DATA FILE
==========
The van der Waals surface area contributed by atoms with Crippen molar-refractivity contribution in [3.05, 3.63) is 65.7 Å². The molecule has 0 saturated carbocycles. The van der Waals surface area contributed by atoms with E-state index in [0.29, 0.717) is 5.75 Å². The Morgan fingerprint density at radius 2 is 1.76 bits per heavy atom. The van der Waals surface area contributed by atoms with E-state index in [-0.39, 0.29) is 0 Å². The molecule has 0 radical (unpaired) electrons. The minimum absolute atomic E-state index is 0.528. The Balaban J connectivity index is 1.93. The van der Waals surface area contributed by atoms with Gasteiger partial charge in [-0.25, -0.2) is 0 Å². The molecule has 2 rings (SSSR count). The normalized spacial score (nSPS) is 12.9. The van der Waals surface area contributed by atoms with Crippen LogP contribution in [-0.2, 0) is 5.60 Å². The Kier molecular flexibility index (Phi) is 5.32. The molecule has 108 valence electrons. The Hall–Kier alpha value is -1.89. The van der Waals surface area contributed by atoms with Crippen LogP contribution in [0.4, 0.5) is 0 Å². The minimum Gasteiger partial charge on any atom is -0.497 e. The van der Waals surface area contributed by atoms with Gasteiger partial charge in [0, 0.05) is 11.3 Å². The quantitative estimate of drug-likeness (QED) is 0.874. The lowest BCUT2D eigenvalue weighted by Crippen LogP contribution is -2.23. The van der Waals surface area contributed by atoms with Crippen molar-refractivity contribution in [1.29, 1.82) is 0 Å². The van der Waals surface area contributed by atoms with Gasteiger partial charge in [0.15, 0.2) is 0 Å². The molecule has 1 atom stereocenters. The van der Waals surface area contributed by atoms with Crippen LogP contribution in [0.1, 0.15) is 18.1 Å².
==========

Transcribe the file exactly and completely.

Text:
The van der Waals surface area contributed by atoms with Crippen molar-refractivity contribution in [3.05, 3.63) is 65.7 Å². The molecule has 0 saturated carbocycles. The van der Waals surface area contributed by atoms with E-state index in [0.29, 0.717) is 5.75 Å². The Morgan fingerprint density at radius 2 is 1.76 bits per heavy atom. The van der Waals surface area contributed by atoms with E-state index in [-0.39, 0.29) is 0 Å². The molecule has 0 radical (unpaired) electrons. The minimum absolute atomic E-state index is 0.528. The Balaban J connectivity index is 1.93. The van der Waals surface area contributed by atoms with Gasteiger partial charge in [-0.25, -0.2) is 0 Å². The molecule has 2 rings (SSSR count). The normalized spacial score (nSPS) is 12.9. The van der Waals surface area contributed by atoms with Crippen LogP contribution in [-0.2, 0) is 5.60 Å². The Kier molecular flexibility index (Phi) is 5.32. The molecule has 108 valence electrons. The Hall–Kier alpha value is -1.89. The van der Waals surface area contributed by atoms with Crippen LogP contribution in [0.4, 0.5) is 0 Å². The minimum Gasteiger partial charge on any atom is -0.497 e. The van der Waals surface area contributed by atoms with Gasteiger partial charge in [0, 0.05) is 11.3 Å². The quantitative estimate of drug-likeness (QED) is 0.874. The lowest BCUT2D eigenvalue weighted by Crippen LogP contribution is -2.23. The van der Waals surface area contributed by atoms with Crippen molar-refractivity contribution in [1.29, 1.82) is 0 Å². The van der Waals surface area contributed by atoms with Gasteiger partial charge in [0.15, 0.2) is 0 Å². The molecule has 1 atom stereocenters. The van der Waals surface area contributed by atoms with Crippen LogP contribution in [0.1, 0.15) is 18.1 Å².